Well, so far, so good. Their response to all my queries has been lightning fast. I’m technically in a three-month waiting period for making claims, because I’ve changed medical aids mid-year. But they’ve approved all my requests for them to pay for my D-meds and medical supplies in the meantime. They’re even paying for that D-doc appointment I went to on Monday. Stuff is falling into place. I may even get to start on a pump sooner than I thought! I hate the paper work all this is taking (I hate admin in general), but on the other hand I do a happy dance in the office whenever I get another e-mail saying they’ve approved something.
The only loose end in this story is BM. Even though I’ve made multiple phone calls, and sent them multiple e-mails requesting my membership to be cancelled, they won’t let me go until the end of June. They consider it a two-month notice period. I consider it a further attempt to leach me of whatever money they can while they can. And seeing as it’s illegal to be a member of more than one medical aid scheme at a time, I’m fighting this tooth and nail. Something’s gotta give, and this time I refuse to let it be me.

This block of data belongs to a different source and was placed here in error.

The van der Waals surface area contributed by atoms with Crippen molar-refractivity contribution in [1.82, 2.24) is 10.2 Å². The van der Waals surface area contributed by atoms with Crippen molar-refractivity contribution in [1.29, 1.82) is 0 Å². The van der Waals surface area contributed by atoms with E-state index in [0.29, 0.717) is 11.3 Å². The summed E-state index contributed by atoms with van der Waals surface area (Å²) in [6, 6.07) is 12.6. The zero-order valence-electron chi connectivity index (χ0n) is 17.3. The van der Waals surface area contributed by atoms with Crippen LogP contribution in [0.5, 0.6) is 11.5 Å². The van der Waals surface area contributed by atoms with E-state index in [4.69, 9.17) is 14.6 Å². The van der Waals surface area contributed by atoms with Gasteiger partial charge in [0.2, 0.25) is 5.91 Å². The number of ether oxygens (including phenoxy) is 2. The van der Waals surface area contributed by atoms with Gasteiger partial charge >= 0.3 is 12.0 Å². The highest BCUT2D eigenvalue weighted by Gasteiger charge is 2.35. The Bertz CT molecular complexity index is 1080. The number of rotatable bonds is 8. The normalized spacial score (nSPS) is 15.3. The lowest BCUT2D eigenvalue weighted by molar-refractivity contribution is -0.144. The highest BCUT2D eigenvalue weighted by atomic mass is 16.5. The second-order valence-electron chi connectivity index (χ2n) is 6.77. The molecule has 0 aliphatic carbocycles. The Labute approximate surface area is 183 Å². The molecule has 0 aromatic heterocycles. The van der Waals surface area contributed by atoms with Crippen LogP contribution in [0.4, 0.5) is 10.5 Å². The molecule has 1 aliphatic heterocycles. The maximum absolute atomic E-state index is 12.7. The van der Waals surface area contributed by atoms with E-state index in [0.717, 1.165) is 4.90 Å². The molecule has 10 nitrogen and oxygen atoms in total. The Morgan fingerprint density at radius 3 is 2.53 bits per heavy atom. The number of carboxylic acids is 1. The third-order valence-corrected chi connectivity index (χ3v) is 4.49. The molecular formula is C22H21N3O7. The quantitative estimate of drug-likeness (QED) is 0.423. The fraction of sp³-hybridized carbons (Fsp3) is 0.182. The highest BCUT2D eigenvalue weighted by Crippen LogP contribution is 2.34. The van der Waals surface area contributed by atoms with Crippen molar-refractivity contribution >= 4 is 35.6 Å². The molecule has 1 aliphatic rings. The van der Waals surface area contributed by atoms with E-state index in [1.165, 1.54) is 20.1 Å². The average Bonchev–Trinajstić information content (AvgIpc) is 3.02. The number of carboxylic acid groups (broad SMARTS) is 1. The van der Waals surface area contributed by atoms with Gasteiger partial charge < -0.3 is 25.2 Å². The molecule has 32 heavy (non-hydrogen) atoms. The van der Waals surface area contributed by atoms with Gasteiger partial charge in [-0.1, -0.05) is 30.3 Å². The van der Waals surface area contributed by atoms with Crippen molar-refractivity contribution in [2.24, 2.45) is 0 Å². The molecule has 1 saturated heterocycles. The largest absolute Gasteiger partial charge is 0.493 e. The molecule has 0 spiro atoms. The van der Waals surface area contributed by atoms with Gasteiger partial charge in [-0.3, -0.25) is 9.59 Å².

And just because I’m not appealing against BM’s decisions doesn’t mean I’m not fighting them. I declared war, remember? See, here in South Africa we have a law, the Medical Schemes Act, which established the Council for Medical Schemes (CMS). This council is the key regulatory body for all our medical aid schemes, supervising what the schemes can and cannot get away with, and what they are legally required to do. One of the key functions of the CMS has been to lay out a list of Prescribed Minimum Benefits (PMBs); medical conditions or situations which medical aids are legally obligated to pay for, always. PMBs include medical emergencies, as well as a list of chronic conditions for which medication is essential for survival. Diabetes is a PMB. All medical schemes have to cover it. Depending on the level of the benefit plan, they can provide more or less cover, but even the lowest plan has to make provision for meeting a minimum standard of care, as outlined by the CMS. One problem with this system is that some of the guidelines for minimum care are a little fuzzy, and some medical aids are taking liberties with their interpretations of the guidelines.